The Lord is my Shepherd; I shall not want.
I lack nothing.
I had not understood this verse for the longest time. Or I think I mostly just didn’t want to. Because for some reason, my heart read it as having nothing, and my heart didn’t want to have nothing, my heart wanted a lot of things; my heart wanted to want. And I didn’t understand how I could lack nothing, and want nothing, when my soul and my flesh very easily and constantly want a lot of things.
I have come to realize the paradox of this verse. That when my soul actually gives up all it’s wants, it receives an abundance of things of infinite value. Things that come with such a peace that they never would have if I had striven to attain them on my own. I receive fulfillment when I am willing to be emptied.
I am not a needy person. I have always been content to live with very little; trying to constantly be aware and appreciative of the little things in life, and the invaluable things that cannot be seen. But in a first-world country and culture, it is hard not to want the next best thing.
My eye has always been drawn to the aesthetically pleasing. So whether I want to buy that, or wear that, or be that, or give that, or experience or travel that, my heart is caught up in want. And more often then not, in want that I cannot have. Now it’s not that I cannot have these things because I am not allowed, or they are bad for me, or they are too far out of reach. But I cannot have them because, I believe, God has called me to live with less at this point in time.
He says, ‘One who is faithful in very little is also faithful in much’ LUKE 16:10 And with this, he has shown me that when I am faithful in little
— when I am content with what I have. When I let go of my want. When I take up my cross. When I surrender my will to his — he rewards me with much because he knows I can be trusted with it.
As long as our free will reigns in our lives, we are blindly and deceptively chasing after things that cannot satisfy. We are like a leaf fallen from a tree, counting on the ever changing wind to guide us, or the rushing river to get us downstream with the possibility of sinking at any turn. But when we have grafted ourselves into God’s will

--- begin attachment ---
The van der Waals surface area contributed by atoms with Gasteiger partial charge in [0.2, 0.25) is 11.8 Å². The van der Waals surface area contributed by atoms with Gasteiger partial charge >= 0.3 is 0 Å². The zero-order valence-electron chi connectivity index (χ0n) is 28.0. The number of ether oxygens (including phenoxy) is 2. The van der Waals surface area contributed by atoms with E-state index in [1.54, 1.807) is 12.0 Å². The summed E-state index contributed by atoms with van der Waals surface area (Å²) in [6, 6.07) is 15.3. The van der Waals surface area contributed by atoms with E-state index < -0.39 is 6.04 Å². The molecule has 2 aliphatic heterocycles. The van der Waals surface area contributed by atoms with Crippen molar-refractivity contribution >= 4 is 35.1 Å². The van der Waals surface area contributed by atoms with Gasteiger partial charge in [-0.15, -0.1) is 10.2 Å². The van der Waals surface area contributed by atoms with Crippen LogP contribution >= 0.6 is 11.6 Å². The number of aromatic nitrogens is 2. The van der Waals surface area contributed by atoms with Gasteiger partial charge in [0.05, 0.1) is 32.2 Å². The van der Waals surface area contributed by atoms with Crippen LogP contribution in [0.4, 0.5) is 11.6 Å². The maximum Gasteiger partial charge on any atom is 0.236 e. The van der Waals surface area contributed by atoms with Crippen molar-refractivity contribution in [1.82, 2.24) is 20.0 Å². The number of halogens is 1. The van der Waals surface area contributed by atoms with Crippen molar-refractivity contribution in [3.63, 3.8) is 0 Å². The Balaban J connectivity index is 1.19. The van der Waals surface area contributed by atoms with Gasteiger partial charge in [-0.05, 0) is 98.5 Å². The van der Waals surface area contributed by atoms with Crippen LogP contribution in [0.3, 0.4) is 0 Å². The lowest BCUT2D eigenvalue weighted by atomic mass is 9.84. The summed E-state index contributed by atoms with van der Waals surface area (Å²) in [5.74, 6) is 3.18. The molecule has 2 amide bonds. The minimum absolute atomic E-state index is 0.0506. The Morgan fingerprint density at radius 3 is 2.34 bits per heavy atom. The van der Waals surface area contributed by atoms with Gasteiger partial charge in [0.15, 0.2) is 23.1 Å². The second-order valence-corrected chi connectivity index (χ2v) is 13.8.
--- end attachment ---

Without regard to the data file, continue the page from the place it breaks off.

— when we submit our wants to his wants — we find that not only we grow and change and flourish ourselves, but we are a part of something so much bigger, that grows and flourishes as one large entity of many small beings joined together as one beautiful organism.
Jesus speaks to us and tells us in JOHN 15:1-11, ‘I am the true Vine. My Father is the One Who cares for the Vine. 2 He takes away any branch in Me that does not give fruit. Any branch that gives fruit, He cuts it back so it will give more fruit. 3 You are made clean by the words I have spoken to you. 4 Get your life from Me and I will live in you. No branch can give fruit by itself. It has to get life from the vine. You are able to give fruit only when you have life from Me. 5 I am the Vine and you are the branches. Get your life from Me. Then I will live in you and you will give much fruit. You can do nothing without Me. 6 If anyone does not get his life from Me, he is cut off like a branch and dries up. Such branches are gathered and thrown into the fire and they are burned. 7 If you get your life from Me and My Words live in you, ask whatever you want. It will be done for you. 8 When you give much fruit, My Father is honored. This shows you are My followers. 9 I have loved you just as My Father has loved Me. Stay in My love. 10 If you obey My teaching, you will live in My love. In this way, I have obeyed My Father’s teaching and live in His love. 11 I have told you these things so My joy may be in you and your joy may be full.
In this Jesus is saying that we are nothing without him, but it is not condescending, like it would be if it were a threat, this is why it is paradoxical. He tells us that when we remain in him and in his love, we bear fruit. We cannot bear fruit, real fruit (love, joy, peace, patience, kindness, goodness, faithfulness, gentleness, self-control) if we separate from the living organism that not only gives those things, but is those things. Jesus tells us how it is, and he tells us that when we live like this, when we give up our wants, we ask whatever [we] want. [and] It will be done for [us]. And then he goes on to say that he tells us these things so that we might have his joy
— full joy. How wonderful is that.
Have you ever felt true joy? It is unlike a ‘happiness’ that the world tries to sell us. It is unlike a pleasant feeling when you eat a certain food or spend time with a certain person, or are absent from a certain negativity. True joy is a state of the heart when all is well. It is contentment, fulfillment. It is a pure bliss that makes you feel like you could take on the world just by closing your eyes and trusting that all is well. It is a free gift that God gives us when we give up our wants and live not for our self-satisfaction, but for his glory and his love.
Living in God’s will is simply the outcome of submitting your self will. Whoever seeks to preserve his life will lose it, but whoever loses his life will keep it. LUKE 17:33
God gives freedom to the one who’s heart is humble and obedient. And whom the Son sets free is free indeed.